This prospective cohort study was conducted on 30 diabetic patients with lumbar spinal stenosis who were candidate for surgical treatment and hospitalized in Imam Hossein Hospital in Tehran between 2012 and 2014. A gender, age, and body mass index-matched group including 30 nondiabetic patients with lumbar spinal stenosis was considered as the control. The exclusion criteria were the presence of diabetic neuropathy or other neuromascular disorders on electrodiagnostic study of lower limbs before surgery and history of previous surgery on lumbar spinal column. In both groups, the clinical condition of the patients was assessed based on oswestry disability index (ODI) before and immediately after surgery. This index is considered by many as the gold standard for measuring degree of disability and estimating quality of life in a person with low back pain. The self-completed questionnaire contains 10 topics concerning intensity of pain, lifting, ability to care for oneself, ability to walk, ability to sit, sexual function, ability to stand, social life, sleep quality, and ability to travel.[13] Each topic category is followed by 6 statements describing different potential scenarios in the patient's life relating to the topic. The patient checks the statement which most closely resembles their situation. Each question is scored on a scale of 0–5 with the first statement being zero and indicating the least amount of disability and the last statement is scored 5 indicating most severe disability. The scores for all questions answered are summed, and then multiplied by two to obtain the index (range 0–100). Zero is equated with no disability and 100 is the maximum disability possible.[13]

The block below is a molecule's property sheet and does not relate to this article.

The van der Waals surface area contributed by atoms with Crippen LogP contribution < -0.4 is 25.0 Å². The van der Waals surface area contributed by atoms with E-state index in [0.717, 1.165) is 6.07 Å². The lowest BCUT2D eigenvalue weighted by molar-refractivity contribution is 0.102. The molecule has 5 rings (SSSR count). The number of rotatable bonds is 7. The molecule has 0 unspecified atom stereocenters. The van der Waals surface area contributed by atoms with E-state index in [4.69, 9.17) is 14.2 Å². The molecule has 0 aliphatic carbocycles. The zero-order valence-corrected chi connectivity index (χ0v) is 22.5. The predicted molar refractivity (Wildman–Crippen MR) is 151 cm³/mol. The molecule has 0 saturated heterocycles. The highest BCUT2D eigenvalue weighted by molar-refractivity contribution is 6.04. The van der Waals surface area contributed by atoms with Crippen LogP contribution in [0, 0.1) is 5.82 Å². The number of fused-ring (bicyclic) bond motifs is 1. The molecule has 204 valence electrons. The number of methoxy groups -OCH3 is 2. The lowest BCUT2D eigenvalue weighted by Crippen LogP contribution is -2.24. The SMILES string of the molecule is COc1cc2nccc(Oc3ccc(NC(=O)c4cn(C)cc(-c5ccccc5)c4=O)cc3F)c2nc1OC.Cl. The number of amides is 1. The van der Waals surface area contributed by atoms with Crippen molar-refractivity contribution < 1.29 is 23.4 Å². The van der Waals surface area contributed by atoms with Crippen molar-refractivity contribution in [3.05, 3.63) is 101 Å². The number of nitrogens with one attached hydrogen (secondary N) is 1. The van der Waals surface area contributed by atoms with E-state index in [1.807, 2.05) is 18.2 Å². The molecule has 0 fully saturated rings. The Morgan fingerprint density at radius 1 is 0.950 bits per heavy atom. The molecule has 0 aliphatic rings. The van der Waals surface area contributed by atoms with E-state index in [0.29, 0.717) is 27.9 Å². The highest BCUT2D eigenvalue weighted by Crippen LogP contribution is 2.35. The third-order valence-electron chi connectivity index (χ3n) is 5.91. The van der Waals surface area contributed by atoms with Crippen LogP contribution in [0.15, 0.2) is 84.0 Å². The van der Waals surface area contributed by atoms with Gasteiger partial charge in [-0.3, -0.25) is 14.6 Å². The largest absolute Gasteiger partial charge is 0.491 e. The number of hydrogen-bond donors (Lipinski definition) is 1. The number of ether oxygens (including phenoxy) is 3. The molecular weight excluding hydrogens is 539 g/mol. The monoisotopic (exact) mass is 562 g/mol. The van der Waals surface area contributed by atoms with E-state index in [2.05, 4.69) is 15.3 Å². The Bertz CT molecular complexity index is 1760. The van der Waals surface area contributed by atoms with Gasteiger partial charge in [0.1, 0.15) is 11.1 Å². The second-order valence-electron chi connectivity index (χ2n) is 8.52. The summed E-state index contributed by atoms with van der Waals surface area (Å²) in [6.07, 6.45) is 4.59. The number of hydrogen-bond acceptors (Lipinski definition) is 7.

Results were presented as mean ± standard deviation for quantitative variables and were summarized by absolute frequencies and percentages for categorical variables. Categorical variables were compared using Chi-square test or Fisher's exact test when more than 20% of cells with expected count of < 5 were observed. The association between quantitative variables was examined using the Pearson's correlation test. Multivariate linear regression analysis was used to compare between-group differences (between diabetes and nondiabetes) in outcome with the presence of study confounders including demographics parameters and clinical indices. For the statistical analysis, the statistical software SPSS version 19.0 for windows (SPSS Inc., Chicago, IL, USA) was used. P values of 0.05 or less were considered statistically significant.